Blaeu Atlas of Scotland, 1654

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Name: Blaeu, Joan, 1596-1673  
Title: Scotiae  
Pagination: 12-13
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Translation of text:

and the force of British speech is shown in the very etymology of the word. For Prudania is as if Prudcania, that is, outstanding beauty, from Pryd, which is form, and Cam, which is white, with the harshness of the word softened a little. But by this reasoning, it ought to have been not Prudania but Prudamia: which the bards in their native tongue pronounce Prudam. I pass over here how slight, deceptive and generally ridiculous is this whole method of seeking the origin of words. I pass over Marcus Varro and other men of excellent learning, who are again and again mocked in this respect. I say nothing of the whole of Plato’s Cratylus. This only I assert, that I shall more easily prove to impartial ears that Cambrians are made from canines and brutes than you will persuade that Prudania grew from Prudcamia. For by this method it will be permissible to fashion anything from anything. But how little strength there is in all this is indicated by Llwyd: with little confidence in such defences, he summons to his aid the Bards, admittedly a very old race of men, but who the ancients aver wrote nothing. But on them we shall have to say more elsewhere. Let us come to Llwyd’s last refuge. Caesar, he says, who was the first to mention the name of this island in Latin literature, called it Britannia, and almost all Latin writers followed him and did not alter that name. Here Llwyd has seen fit to begin with a famous lie, viz. that Caesar was the first of the Latins to name Britannia. For before Caesar’s birth Lucretius mentions Britannia, and Aristotle long before among the Greeks, and not much later than Caesar, Propertius, when he says
I am compelled to memorise worlds painted on a map,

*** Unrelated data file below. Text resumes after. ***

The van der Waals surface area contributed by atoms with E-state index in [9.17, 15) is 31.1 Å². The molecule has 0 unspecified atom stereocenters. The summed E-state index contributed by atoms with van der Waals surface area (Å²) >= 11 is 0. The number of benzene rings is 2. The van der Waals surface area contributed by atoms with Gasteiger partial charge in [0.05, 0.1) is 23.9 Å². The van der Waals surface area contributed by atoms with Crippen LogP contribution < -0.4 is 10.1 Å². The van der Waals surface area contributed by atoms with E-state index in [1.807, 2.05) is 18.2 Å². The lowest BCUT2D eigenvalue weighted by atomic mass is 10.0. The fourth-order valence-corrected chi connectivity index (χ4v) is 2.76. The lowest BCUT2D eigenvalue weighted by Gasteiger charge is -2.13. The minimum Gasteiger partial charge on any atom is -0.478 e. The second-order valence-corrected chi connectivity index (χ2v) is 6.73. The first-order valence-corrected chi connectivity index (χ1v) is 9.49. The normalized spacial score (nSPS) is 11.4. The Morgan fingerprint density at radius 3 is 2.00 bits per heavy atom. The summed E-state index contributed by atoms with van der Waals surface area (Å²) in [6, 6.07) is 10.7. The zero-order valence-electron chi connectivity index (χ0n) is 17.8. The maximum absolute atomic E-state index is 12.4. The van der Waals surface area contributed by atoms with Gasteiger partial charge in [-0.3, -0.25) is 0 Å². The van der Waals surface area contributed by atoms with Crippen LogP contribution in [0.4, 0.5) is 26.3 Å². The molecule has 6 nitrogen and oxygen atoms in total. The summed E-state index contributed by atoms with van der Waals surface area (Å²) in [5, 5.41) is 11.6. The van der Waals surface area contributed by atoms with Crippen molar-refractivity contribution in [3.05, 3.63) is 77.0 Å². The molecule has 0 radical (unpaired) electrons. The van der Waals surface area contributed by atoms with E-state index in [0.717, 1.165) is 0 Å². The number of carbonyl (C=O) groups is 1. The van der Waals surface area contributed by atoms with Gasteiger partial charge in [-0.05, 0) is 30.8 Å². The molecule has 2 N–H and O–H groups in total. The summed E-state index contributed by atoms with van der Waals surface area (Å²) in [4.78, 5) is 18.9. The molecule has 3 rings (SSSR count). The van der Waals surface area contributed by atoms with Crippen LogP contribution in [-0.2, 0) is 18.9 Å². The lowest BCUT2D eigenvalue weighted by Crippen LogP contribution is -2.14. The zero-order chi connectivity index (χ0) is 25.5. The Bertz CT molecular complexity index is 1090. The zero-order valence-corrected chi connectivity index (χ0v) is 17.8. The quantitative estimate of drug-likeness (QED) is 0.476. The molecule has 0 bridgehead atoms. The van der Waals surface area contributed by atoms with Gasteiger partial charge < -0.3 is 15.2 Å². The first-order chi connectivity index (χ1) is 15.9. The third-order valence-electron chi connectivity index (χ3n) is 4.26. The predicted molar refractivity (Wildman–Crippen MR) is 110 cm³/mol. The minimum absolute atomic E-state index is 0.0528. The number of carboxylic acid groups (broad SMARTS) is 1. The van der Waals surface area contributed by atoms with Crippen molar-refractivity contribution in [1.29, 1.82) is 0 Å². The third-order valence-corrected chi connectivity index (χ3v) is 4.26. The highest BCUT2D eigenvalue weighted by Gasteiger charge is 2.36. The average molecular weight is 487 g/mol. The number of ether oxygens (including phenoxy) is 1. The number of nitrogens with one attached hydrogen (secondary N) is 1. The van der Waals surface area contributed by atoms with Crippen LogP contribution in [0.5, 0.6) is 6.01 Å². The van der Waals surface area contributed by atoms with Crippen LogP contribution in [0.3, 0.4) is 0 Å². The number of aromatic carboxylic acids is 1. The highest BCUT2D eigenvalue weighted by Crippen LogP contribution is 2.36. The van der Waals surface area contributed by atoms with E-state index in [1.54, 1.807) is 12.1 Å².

shows that in his time a depiction of the world was normally fixed to walls. I ask you, do you believe that Caesar, a man educated in every liberal discipline, had never seen a description of the world? or if he had seen one, had not read it? or although the rest of the world was described, that the one island of Britain, the largest in the whole world, even then so famous in Latin and Greek records, was omitted in these maps? Do you believe that he, who thought he ought to inquire so carefully into British affairs, which people lived in that region, both then and previously, what kinds of plants, what kind of animals were born in it, with what laws and customs they lived - that he, I say, when he was so concerned about these matters, was so careless in the name of the whole region? or that he, who with such fidelity and diligence recorded their names for the cities of the Gauls, would have defrauded the Britons of their ancient glory? Now why Llwyd thinks the name of Prudania old (since he boasts especially in this area), I do not see, unless perchance even the words have contracted oldness from their situation in a rotten charter. This is enough on Llwyd for the present, who thought that he should argue against the consensus of all scholars anywhere of the present and the past, with home-made witnesses and his own imaginations. With Elyot there will be less trouble. Led not only by probable conjectures but also by authors who are not obscure, he believes that at one time that region was called Prytaneia. For he thought that an island, with a full supply of everything necessary for furnishing and adorning life, could be so named without inconvenience. If one ought to weigh here the causes of names, Sicily should rather have been named Prytaneia, and some others so much more fertile than Britain as they are smaller in area. Further in the authors by whose testimony the name Prytaneia is confirmed, it readily appears that the reading is corrupt. In Stephanus indeed there is the greatest inconsistency. Under the word Albion, he says that it is a Brettanic island, following, as he himself says, Martianus. Under the words Iuvernia and Iuverna, Praetanica is written. Elsewhere he says that in the Ocean there are Brettanic islands, whose inhabitants are called Brettans. But it is said that Martianus and Ptolemy in these words make the initial letter P. If one looks up these passages, one will find that without doubt the reading is corrupt, and that Stephanus himself feels that Brettania should be written with initial B and two Ts. Elyot, not ignorant of this in my opinion, which men starved of glory scrape (2) from all sides into a display of erudition, content to have advised as much as is sufficient, leaves judgement to the reader. But Llwyd, so that you may know his ability here, from the three names of the largest island most approved of the one which has the fewest supporters, namely Prudania. Next he embraces Prytaneia. But Britannia, the name which was already famous among all nations, which (as Pliny says) was celebrated in the Greek and Latin records, he rejects as corrupt, and he says it was corrupted at a late date and that by Caius Julius Caesar, whom he falsely thinks (as has been said) first mentioned the name of Britain in Latin literature and drew the others with him into the same error. Now I could prove the antiquity of this word Britannia by many, and indeed most reliable witnesses, if the matter were controversial; and that it was not corrupted by Caesar, but handed down from older times, and pure, except that the ancients seem to be in the habit of writing double TT. I think this happened because Lucretius made the first syllable of the word long. Now however the one T is usually omitted in Latin, though it is still retained in the word Britto. The Greeks, who write Brettania, come closest to the pronunciation of the native tongue, which both the Britons themselves and all their neighbours still retain. For the nearer French call all British women ‘Brettas’, and to speak British is ‘bretter’, and [G p.13] the promontory in Aquitaine is called in the vernacular Cap Bretton; and both kinds of Scots, that is those of Albion and those of Ireland, so pronounce it. The only difference is that those who enjoy a Germanic dialect sometimes employ a transposition of letters, and say Berton for Breton. But Dionysius Afer in that verse